We have had pigs in this county for some time now - and we are still not encountering population challenges.

(good debate Matagi - when are you gonna' take me hunting ;))

Time will tell...
 

sch2

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Yes the predation from the lions and coyotes are prevalent. As a matter of fact many cougars will choose to hunt down piglets over deer in many places up north. We have had hogs here as early as the mid 90's but the two releases really helped with spreading the herd across the county. I think the one thing the hogs got going is they are hardy and will continue to thrive weather we have wet months or dry months. As a example this year has been some what dry and so the last few months I have seen hogs eat quite a bit of tule roots and water grass. Last year during some of our down pours I saw most of the hogs foraging on wild oat and mast. Same months just different weather years. I guess time will only tell how they do but I think they are well established now.

I'm out twice a week now so I should be good for any weekend you have available!
 

teachanother

New Member
Jul 3, 2011
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San Diego
IMHO the cover in the D16 is killer habitat for pigs. A lot of the chaparral is a bit too dry, but when you are above 3,500' its ample.

We have them here in Descanso now. I took these pictures in my neighbor's yard about 3 weeks ago. The pigs tore up a 1/2 acre patch in 5 days (or should I say nights). That's the problem with hunting them, they are totally nocturnal and the DFG won't allow you to hunt them at night. ???
 

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toad

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Aug 24, 2011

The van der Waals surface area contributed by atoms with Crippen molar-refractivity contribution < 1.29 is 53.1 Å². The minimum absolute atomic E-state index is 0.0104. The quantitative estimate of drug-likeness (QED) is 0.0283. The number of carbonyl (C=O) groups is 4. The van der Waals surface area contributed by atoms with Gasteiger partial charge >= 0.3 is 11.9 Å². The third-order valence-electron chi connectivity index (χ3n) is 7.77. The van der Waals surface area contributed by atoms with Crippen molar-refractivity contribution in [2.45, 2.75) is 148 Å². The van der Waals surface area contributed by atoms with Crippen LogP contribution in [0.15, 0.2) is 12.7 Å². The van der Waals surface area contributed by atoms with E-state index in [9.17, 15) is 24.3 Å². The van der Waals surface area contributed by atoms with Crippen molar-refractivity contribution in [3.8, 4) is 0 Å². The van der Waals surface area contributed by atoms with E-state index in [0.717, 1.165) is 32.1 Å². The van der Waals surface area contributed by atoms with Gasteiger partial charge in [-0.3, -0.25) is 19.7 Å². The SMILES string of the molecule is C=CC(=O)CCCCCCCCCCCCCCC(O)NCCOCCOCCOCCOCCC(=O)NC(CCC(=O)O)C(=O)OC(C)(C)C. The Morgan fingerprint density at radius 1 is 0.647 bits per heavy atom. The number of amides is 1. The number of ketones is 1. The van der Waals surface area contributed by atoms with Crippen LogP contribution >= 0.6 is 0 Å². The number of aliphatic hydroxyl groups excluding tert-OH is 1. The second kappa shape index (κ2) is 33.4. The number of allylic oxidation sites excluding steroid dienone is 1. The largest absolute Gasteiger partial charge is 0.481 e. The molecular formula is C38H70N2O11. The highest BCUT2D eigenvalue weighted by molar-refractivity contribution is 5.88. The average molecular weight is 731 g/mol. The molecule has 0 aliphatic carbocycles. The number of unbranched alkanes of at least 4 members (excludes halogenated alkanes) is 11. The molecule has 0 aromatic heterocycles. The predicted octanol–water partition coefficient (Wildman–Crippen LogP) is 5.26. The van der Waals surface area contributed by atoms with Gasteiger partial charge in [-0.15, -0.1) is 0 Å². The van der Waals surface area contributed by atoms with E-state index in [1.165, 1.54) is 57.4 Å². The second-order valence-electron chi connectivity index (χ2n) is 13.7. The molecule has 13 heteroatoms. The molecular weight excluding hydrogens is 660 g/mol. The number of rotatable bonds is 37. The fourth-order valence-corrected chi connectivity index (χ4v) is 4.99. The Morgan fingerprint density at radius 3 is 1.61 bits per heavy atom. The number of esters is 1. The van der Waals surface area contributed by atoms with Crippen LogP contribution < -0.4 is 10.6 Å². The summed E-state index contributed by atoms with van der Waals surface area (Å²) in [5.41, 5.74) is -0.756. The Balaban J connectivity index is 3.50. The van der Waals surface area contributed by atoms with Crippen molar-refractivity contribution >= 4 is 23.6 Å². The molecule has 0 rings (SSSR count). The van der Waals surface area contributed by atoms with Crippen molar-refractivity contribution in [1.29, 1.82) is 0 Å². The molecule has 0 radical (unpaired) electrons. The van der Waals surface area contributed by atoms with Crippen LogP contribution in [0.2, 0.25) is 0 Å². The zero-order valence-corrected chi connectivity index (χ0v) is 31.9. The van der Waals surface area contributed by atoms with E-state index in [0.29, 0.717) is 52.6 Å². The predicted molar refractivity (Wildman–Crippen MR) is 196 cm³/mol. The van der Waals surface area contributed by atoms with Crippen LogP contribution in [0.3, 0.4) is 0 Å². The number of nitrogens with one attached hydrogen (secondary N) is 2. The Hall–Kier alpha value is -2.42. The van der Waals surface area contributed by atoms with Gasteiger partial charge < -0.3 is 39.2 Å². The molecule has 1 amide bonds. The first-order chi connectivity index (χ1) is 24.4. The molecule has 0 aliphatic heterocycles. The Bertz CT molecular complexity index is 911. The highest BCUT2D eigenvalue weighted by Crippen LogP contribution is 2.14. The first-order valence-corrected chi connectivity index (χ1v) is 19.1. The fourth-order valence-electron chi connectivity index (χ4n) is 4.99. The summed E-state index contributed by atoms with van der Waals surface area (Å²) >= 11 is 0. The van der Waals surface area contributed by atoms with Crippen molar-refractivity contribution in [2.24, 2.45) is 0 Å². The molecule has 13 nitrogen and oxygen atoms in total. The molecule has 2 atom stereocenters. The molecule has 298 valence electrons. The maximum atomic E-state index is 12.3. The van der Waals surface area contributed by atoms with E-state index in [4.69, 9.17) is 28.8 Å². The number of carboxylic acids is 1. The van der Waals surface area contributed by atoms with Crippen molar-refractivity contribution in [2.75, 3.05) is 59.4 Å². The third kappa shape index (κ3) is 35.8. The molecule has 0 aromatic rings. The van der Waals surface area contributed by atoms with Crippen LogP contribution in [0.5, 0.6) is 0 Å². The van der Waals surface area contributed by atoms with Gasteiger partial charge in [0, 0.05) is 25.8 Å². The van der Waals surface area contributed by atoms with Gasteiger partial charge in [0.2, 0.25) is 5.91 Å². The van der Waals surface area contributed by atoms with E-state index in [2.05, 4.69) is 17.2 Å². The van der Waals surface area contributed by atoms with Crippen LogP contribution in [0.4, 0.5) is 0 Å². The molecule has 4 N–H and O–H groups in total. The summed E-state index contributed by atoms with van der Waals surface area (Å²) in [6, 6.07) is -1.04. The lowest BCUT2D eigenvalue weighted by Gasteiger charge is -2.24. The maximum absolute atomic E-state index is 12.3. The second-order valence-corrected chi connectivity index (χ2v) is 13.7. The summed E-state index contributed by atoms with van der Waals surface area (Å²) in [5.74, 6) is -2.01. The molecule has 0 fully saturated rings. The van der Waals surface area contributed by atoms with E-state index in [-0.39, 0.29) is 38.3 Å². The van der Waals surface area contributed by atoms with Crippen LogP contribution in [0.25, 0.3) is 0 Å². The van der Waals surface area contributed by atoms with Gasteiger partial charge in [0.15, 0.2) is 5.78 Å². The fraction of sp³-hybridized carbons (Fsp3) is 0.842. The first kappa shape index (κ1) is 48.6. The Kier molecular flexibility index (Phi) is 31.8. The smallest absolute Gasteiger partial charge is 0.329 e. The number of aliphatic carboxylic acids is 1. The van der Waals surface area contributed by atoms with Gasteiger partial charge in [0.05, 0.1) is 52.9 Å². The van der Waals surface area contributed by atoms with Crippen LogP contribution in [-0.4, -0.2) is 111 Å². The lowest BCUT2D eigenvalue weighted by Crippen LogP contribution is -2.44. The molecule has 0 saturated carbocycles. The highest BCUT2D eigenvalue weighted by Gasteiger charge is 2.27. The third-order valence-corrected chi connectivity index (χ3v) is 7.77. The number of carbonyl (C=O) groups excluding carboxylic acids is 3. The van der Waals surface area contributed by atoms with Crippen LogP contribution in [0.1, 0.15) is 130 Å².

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Neat pictures in Descanso. I'm in the d16/a22 area a lot. I havent seen any pigs or sign since August, but I haven't been out looking too hard either. My focus is deer. I have noticed a sharp increase in hunters and trucks in the usual spots. I spoke with my road crew buddy last week and he says just about ever truck stops and asks them where the pigs are. My experience is the pigs move around all the time with pressure. I guess the more hunters try and find them the more the population spreads.
 

SoCalRebelHunter

Sworn to hunt, Loyal to none
Jan 22, 2012
414
3
18
East El Cajon
Matagi said:
Aflip side to that though is they do a great job on helping the soil take in and retain water from the rain. Most of the rain water that we get doesn't alway get absorbed into the soil so some of the major rooting I have seen shows great potential for new growth which can benefit other wildlife. IMHO I think the hogs will help with oak production but I have seen what they can do to turkey meats and fawns so some of our native animals have been impacted by the hogs.
Alright, I'm jumping in. Matagi, you seem well versed in the area of feral hogs but from my perspective they will do anything BUT help out new growth and benefit our native wildlife. I lived in central and northern California for several years and in that time I hunted wild hogs and spent A LOT of time on friends ranches that had wild pigs on them...and the pigs did absolutely nothing for the local flora or fauna.